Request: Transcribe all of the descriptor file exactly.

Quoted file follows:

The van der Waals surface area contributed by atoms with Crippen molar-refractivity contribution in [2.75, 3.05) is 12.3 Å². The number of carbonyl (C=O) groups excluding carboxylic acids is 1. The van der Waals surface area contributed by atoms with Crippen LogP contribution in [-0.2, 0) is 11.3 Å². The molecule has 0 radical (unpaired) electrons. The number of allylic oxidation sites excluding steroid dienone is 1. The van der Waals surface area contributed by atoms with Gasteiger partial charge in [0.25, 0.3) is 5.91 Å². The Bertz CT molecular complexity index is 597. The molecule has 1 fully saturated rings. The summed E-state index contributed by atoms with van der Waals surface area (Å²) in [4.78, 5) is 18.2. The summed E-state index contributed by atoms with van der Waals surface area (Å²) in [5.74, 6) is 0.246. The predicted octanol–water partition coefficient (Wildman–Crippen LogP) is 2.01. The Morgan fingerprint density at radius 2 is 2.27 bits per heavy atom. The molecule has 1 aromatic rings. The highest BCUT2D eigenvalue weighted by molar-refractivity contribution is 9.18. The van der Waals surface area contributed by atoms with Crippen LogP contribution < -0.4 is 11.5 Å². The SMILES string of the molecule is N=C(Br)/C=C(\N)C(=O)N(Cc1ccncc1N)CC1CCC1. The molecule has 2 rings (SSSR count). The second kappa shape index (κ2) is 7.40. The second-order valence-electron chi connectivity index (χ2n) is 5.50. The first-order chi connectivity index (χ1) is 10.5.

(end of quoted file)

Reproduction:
The van der Waals surface area contributed by atoms with Crippen molar-refractivity contribution in [2.75, 3.05) is 12.3 Å². The number of carbonyl (C=O) groups excluding carboxylic acids is 1. The van der Waals surface area contributed by atoms with Crippen LogP contribution in [-0.2, 0) is 11.3 Å². The molecule has 0 radical (unpaired) electrons. The number of allylic oxidation sites excluding steroid dienone is 1. The van der Waals surface area contributed by atoms with Gasteiger partial charge in [0.25, 0.3) is 5.91 Å². The Bertz CT molecular complexity index is 597. The molecule has 1 fully saturated rings. The summed E-state index contributed by atoms with van der Waals surface area (Å²) in [4.78, 5) is 18.2. The summed E-state index contributed by atoms with van der Waals surface area (Å²) in [5.74, 6) is 0.246. The predicted octanol–water partition coefficient (Wildman–Crippen LogP) is 2.01. The Morgan fingerprint density at radius 2 is 2.27 bits per heavy atom. The molecule has 1 aromatic rings. The highest BCUT2D eigenvalue weighted by molar-refractivity contribution is 9.18. The van der Waals surface area contributed by atoms with Crippen LogP contribution < -0.4 is 11.5 Å². The SMILES string of the molecule is N=C(Br)/C=C(\N)C(=O)N(Cc1ccncc1N)CC1CCC1. The molecule has 2 rings (SSSR count). The second kappa shape index (κ2) is 7.40. The second-order valence-electron chi connectivity index (χ2n) is 5.50. The first-order chi connectivity index (χ1) is 10.5.